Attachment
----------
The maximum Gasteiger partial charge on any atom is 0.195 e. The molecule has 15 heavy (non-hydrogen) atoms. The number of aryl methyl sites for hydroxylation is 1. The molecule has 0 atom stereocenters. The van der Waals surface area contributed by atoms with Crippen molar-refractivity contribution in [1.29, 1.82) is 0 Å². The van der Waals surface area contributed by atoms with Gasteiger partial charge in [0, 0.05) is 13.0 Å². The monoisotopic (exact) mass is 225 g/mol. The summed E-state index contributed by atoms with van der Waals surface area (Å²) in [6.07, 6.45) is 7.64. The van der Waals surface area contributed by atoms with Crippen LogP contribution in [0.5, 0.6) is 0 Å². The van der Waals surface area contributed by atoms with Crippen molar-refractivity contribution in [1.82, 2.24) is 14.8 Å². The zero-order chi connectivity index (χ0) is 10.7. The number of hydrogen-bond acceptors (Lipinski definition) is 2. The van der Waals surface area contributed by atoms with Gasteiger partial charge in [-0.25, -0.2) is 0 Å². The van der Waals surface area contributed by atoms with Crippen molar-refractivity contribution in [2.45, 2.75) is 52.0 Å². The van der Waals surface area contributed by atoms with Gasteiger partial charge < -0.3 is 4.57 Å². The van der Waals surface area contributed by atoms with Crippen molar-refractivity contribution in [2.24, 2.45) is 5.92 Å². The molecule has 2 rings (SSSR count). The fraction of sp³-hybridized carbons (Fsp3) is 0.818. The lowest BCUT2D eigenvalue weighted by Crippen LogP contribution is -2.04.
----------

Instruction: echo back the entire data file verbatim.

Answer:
The maximum Gasteiger partial charge on any atom is 0.195 e. The molecule has 15 heavy (non-hydrogen) atoms. The number of aryl methyl sites for hydroxylation is 1. The molecule has 0 atom stereocenters. The van der Waals surface area contributed by atoms with Crippen molar-refractivity contribution in [1.29, 1.82) is 0 Å². The van der Waals surface area contributed by atoms with Gasteiger partial charge in [0, 0.05) is 13.0 Å². The monoisotopic (exact) mass is 225 g/mol. The summed E-state index contributed by atoms with van der Waals surface area (Å²) in [6.07, 6.45) is 7.64. The van der Waals surface area contributed by atoms with Crippen LogP contribution in [0.5, 0.6) is 0 Å². The van der Waals surface area contributed by atoms with Crippen molar-refractivity contribution in [1.82, 2.24) is 14.8 Å². The zero-order chi connectivity index (χ0) is 10.7. The number of hydrogen-bond acceptors (Lipinski definition) is 2. The van der Waals surface area contributed by atoms with Gasteiger partial charge in [-0.25, -0.2) is 0 Å². The van der Waals surface area contributed by atoms with Crippen molar-refractivity contribution in [2.45, 2.75) is 52.0 Å². The van der Waals surface area contributed by atoms with Gasteiger partial charge < -0.3 is 4.57 Å². The van der Waals surface area contributed by atoms with Crippen molar-refractivity contribution in [2.24, 2.45) is 5.92 Å². The molecule has 2 rings (SSSR count). The fraction of sp³-hybridized carbons (Fsp3) is 0.818. The lowest BCUT2D eigenvalue weighted by Crippen LogP contribution is -2.04.